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I just started playing with Linq to SQL the other day and was curious if I should use it in up coming projects. I know it will save me tons of developement time. I have seen many similar questions out there on the subject but I have a few more specific questions.

  • Is there anything wrong with inheriting the classes generated in the .dbml file?
  • Are the generated SQL commands efficient? When I used SQL Server Profiler I noticed when I would get a list of all records using a linqDataSource to bind to a gridView I would see two querries being executed. The first one was a SELECT COUNT(*) and then a SELECT TOP(PageSizeOfGrid). Why?
  • Would I be better off using an ObjectDataSource getting all records from a stored procedure and caching them?
  • Entity Framework? Don't know much about it but I think it may be too heavy for my needs. Most of my databases are fairly simple 10 - 20 tables that may have many to many relationships. Is it worth looking into?

Any ideas on any of this are appreciated. Thanks!

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3 Answers

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Is there anything wrong with inheriting the classes generated in the .dbml file?

No, nothing wrong. And likewise, you can make the generated classes inherit from your own base classes or implement other interfaces than the out-of-the-box ones.

Are the generated SQL commands efficient?

Yes, but as always you need to keep an eye on it. If you write your linq queries the same was as good SQL queries the generated sql will be very efficient. L2S is pretty good at optimizing under some scenarios, e.g. it eliminates anything that can be eliminated on the client etc. That said, it is possible to make it generate bad SQL just like it is possible to write inefficient raw SQL queries by hand. Click here for an example ...

When I used SQL Server Profiler I noticed when I would get a list of all records using a linqDataSource to bind to a gridView I would see two querries being executed. The first one was a SELECT COUNT(*) and then a SELECT TOP(PageSizeOfGrid). Why?

No idea, never used the LinqDataSource. I prefer to go with raw linq queries, I'm not a fan of automated data source controls/objects. Hopefully someone else can shed some light on that one.

Would I be better off using an ObjectDataSource getting all records from a stored procedure and caching them?

Same as previous... :)

Entity Framework? Don't know much about it but I think it may be too heavy for my needs. Most of my databases are fairly simple 10 - 20 tables that may have many to many relationships. Is it worth looking into?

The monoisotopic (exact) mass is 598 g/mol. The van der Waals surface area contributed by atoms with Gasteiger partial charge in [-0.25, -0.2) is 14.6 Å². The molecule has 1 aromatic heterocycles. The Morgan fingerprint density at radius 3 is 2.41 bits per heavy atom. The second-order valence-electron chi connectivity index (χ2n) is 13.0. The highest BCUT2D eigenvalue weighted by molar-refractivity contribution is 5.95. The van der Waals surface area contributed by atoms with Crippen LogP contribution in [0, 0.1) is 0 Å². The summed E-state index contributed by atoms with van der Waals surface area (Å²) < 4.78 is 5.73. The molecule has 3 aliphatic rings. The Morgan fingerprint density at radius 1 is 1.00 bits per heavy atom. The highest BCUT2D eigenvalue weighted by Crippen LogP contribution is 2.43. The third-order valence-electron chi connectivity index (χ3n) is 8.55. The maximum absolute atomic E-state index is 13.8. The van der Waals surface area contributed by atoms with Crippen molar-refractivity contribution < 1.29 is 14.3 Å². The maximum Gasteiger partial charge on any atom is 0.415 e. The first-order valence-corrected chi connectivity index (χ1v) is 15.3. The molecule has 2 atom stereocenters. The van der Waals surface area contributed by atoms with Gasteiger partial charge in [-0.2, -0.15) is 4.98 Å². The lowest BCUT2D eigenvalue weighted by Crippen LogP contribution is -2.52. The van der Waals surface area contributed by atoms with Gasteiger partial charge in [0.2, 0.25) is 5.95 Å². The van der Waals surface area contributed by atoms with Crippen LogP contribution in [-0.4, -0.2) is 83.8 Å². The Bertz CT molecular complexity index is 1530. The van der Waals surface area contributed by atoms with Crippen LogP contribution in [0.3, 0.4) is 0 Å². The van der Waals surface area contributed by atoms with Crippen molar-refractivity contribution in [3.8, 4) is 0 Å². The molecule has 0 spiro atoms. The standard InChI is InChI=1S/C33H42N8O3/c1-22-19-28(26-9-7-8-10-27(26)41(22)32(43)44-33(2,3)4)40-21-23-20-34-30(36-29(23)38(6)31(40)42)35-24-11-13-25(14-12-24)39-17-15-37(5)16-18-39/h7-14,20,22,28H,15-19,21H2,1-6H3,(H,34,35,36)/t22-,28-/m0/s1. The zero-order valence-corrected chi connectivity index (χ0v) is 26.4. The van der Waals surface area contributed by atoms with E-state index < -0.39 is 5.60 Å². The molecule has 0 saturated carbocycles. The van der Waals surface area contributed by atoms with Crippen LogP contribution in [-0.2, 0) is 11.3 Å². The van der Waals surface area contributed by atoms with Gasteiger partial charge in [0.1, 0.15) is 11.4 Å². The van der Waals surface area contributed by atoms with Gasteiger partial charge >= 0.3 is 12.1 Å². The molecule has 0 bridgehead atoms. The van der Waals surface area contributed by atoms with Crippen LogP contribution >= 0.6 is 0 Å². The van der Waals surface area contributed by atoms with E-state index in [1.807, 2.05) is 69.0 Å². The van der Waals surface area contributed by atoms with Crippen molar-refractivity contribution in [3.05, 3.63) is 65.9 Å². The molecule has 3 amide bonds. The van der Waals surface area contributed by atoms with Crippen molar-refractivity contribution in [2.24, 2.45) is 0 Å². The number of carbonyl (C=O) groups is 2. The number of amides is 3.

Wait until next version of EF. It will be released as part of .net 4.0. The current version of EF is not ready for prime-time and for some odd reason Microsoft decided to not patch the base problems but instead put all their time and energy into working on 4.0. Whether that one will be a worthy competitor/replacement for L2S remains to be seen. (I have only tried beta 1, and that one suffers from the same issues as EFv1; primarily problems with poor generated SQL queries... (ex 1 ex 2 ex 3 etc)

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If it is OK to be able to target SQL Server only, I would jump into using LINQ to SQL since it greatly helps producing a clear and maintabale data layer. If performance is a concern, you can selectively use direct SQL code or stored procedures to retrieve some of the entities.

About LINQ to Entities, I have needed to use it only once, in a project in which I had to use ADO.NET Data Services (the raw LINQ to SQL generated classes do not implement IUpdateable and so are read-only when used via this technology), and I had not found any compelling advantage over LINQ to SQL (I'm not saying there are not such advantages, only that I didn't find them for my particular project, which just had a handful of database tables as yours).

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Not directly an answer to your question. But: I would never ever write my own data access library from scratch. Its much to time consuming and it is a much too general problem not worth to be solved for a single application.

There a quite a few alternatives available, and you will most probably find an appropriate solution for almost any kind of project.

  • NHibernate
  • Linq to Sql
  • Entity Framework
  • quite a few other ORMs

You can't say in general which one is the "best" choice, but writing your own library is most probably the worst.

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